The included Amazon links are affiliate links; many of these titles I check out from the library or already own, but should you be inclined to purchase one, these links only mean Amazon will give me a small percentage of the cost, at no additional expense to you.

31) 6/7: Quiet Strength by Tony Dungy
After countless recommendations, I finally read this book. I'm not sure why I hadn't gotten around to it before now; while it does cover his time as a football coach, it's more about what makes Dungy tick. As people had shared, you need not like/follow football to appreciate this book. I do actually enjoy football in moderation, and we lived in Indiana while Dungy was coaching the Colts, so there wasn't any reason for me to have it on the back burner; I just kept finding other books at the top of my reading list.

I'd long respected what I knew of him, so reading more about his life and what has shaped his decisions and his responses was interesting. I had known one detail about his private life that I thought occurred after this book's publication (to remain relatively vague, a close family member dies by suicide); in fact, the death happened before Dungy published this book, so I had added interest in reading how he processed that loss.

32) 6/17: A Walk in the Woods by Bill Bryson
I am partway through another Bryson work after having heard an NPR interview with him after its publication (At Home: A Short History of Private Life), but I haven't yet finished it; the man has an encyclopedic mind so I find myself reading a section, then setting it aside to digest, and I don't see that routine changing. A Walk in the Woods was read for a neighborhood book group I joined.

I can't decide what to make of Bryson, whether he would be the perfect dinner companion, filled with witty anecdotes and fascinating details on everything, or whether he's egotistical, the type to dominate because he could talk on any topic. However, I'll give him the benefit of the doubt.

This was an entertaining, well-written read (our book group was split as to how uproariously funny it was - I landed on the at-times-amusing-but-never-laugh-out-loud side, whereas others were more of the hysterical-giggles-while-reading camp). Bryson decides to hike the Appalachian Trail, so this book covers the history of the Trail, his preparations for it and his experiences on it, details on the Park Service, and how flora and fauna have changed.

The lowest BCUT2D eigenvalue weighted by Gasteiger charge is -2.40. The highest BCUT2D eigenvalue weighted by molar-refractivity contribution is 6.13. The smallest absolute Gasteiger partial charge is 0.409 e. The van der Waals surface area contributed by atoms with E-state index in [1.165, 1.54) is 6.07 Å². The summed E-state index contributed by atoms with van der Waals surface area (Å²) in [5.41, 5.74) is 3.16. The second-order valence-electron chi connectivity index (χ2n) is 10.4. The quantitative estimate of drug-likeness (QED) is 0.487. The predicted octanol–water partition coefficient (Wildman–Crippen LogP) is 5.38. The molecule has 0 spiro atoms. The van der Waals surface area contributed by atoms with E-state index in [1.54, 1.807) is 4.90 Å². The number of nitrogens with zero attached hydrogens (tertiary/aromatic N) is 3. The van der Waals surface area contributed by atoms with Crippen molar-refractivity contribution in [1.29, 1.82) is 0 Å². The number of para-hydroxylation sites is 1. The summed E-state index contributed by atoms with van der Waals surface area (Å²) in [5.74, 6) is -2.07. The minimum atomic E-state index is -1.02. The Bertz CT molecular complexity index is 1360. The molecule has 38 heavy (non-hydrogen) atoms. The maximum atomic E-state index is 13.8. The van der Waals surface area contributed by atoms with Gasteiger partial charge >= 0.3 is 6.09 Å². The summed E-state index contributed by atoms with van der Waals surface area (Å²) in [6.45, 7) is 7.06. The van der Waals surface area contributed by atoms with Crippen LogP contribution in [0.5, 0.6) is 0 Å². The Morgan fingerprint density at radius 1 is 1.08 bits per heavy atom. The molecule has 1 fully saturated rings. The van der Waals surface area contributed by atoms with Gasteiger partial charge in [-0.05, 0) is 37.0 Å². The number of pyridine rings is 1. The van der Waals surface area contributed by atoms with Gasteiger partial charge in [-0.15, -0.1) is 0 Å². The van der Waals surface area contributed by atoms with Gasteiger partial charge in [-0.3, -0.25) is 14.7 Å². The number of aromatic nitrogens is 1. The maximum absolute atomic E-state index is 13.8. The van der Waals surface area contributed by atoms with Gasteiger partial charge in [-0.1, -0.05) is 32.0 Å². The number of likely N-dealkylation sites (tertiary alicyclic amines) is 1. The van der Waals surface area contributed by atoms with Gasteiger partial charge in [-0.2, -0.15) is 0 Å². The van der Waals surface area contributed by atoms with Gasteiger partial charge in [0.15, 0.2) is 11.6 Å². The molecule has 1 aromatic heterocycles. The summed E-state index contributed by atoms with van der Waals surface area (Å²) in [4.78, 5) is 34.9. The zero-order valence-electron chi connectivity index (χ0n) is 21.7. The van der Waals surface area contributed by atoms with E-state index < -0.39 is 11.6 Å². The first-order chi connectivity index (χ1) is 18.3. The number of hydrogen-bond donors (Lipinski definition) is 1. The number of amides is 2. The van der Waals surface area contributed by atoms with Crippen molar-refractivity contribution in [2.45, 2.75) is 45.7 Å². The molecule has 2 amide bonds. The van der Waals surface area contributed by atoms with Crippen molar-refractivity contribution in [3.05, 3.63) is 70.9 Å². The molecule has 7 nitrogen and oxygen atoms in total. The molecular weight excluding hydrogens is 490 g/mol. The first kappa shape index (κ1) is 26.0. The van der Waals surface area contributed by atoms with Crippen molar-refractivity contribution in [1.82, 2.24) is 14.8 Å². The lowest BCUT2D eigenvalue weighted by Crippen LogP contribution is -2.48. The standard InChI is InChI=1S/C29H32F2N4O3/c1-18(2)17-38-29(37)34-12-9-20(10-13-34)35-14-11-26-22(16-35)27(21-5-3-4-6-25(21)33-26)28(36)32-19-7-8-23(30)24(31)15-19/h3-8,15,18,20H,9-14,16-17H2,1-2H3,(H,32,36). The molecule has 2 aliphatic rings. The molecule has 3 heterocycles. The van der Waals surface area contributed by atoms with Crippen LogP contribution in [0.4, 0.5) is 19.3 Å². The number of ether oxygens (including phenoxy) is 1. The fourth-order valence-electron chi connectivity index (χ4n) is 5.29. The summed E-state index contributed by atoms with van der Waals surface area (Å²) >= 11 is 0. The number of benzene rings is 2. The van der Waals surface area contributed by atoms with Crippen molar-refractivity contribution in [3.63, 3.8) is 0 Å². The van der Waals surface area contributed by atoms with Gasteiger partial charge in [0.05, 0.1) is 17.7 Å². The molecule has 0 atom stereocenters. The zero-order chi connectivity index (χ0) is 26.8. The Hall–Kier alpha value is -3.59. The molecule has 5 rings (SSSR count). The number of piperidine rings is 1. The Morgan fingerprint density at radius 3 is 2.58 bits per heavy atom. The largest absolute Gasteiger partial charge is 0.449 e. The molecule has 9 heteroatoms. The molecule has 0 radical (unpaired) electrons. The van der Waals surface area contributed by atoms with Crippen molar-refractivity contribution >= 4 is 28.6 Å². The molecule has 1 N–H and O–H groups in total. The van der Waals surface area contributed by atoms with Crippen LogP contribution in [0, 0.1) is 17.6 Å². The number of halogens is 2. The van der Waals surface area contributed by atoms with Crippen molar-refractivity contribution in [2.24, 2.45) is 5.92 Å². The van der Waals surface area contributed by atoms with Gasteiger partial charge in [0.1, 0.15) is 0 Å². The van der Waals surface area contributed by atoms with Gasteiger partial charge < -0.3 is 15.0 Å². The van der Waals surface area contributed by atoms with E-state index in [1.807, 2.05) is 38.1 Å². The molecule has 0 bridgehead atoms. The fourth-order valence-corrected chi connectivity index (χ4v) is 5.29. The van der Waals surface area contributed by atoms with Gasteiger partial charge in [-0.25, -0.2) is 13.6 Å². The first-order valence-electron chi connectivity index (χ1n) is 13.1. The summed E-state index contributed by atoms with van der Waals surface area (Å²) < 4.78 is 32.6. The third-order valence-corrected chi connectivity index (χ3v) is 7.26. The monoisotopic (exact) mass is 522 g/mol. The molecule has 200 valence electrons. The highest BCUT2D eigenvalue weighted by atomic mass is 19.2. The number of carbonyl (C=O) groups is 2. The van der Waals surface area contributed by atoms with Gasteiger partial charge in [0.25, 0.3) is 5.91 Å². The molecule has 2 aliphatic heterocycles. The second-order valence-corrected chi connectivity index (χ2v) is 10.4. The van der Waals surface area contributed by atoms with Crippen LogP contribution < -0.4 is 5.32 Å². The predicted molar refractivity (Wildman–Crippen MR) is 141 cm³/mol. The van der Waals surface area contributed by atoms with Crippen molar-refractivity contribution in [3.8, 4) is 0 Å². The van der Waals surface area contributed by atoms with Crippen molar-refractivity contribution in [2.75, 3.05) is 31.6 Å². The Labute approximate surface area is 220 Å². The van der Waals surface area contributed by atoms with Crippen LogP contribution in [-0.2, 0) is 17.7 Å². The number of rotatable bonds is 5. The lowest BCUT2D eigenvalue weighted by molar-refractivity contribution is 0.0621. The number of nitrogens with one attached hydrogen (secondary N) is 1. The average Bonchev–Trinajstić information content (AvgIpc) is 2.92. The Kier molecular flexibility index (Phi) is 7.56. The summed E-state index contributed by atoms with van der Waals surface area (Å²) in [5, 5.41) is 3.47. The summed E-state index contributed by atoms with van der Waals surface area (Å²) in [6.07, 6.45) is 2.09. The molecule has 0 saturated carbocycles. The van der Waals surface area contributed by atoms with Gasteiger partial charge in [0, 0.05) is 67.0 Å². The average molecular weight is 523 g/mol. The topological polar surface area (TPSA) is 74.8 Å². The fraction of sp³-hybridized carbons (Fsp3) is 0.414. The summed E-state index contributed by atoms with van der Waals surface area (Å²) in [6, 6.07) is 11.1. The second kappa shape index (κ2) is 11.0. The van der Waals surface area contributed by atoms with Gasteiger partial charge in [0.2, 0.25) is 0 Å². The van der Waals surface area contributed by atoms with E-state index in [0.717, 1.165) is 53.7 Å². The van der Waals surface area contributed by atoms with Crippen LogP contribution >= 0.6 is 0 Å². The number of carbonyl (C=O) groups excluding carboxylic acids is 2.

I couldn't shake the feeling as to how unprepared he seemed physically when he began (logistically, he had done his research and was prepared with gear and maps). And let's not get started on his hiking companion Katz. But I learned a lot about the Trail and find myself regularly checking the blog of a local woman currently hiking the entirety of the AT (I met her husband at the neighborhood block party, and her plans to hike the Trail influenced our book group to read this account).

33) 6/29: Accidental Saints: Finding God in All the Wrong People by Nadia Bolz-Weber
This was a timely read. I knew of Nadia initially through a book review on Rachel Held Evans' blog, and then by chance I listened to Nadia share an incident on The Moth podcast that happens to be a chapter in this book. Side note: if you don't already listen, go subscribe to that podcast now - it's at the top of my listening list (yes, even ahead of This American Life most weeks).

Nadia is a progressive Christian and a Lutheran pastor. She previously published Pastrix: The Cranky, Beautiful Faith of a Sinner & Saint, but my library doesn't carry that title, so as is the norm, I didn't have any issues jumping to a later work.

In this work, she is vulnerable in sharing her faults. That was the aspect I appreciated most. It's easy to talk ourselves up to try to appear impressive, it is so difficult to willingly share our negative thoughts or our mistakes, and yet acknowledging them can transform us and others. She is also gifted at "finding God in all the wrong people," as the subtitle states. If we believe that we are all made in the image of God, it behooves us to recognize that essence in everyone, even if their actions are off-putting or even repulsive to us.

In addition to Nadia's transparency and frankness, I resonated with her mentions of the liturgy. We recently started attending a small local church that practices liturgy and have found it refreshing. Finding a tradition mindful of the church calendar and intentional in the words spoken in chorus has been a welcome fit.

I clearly enjoyed this book, and I only regret that I was finishing it under deadline (I try to avoid library fines and angering those next on the hold list...), as there were some passages I would have highlighted or earmarked had the copy been my own. I have every expectation this book will be added to my library.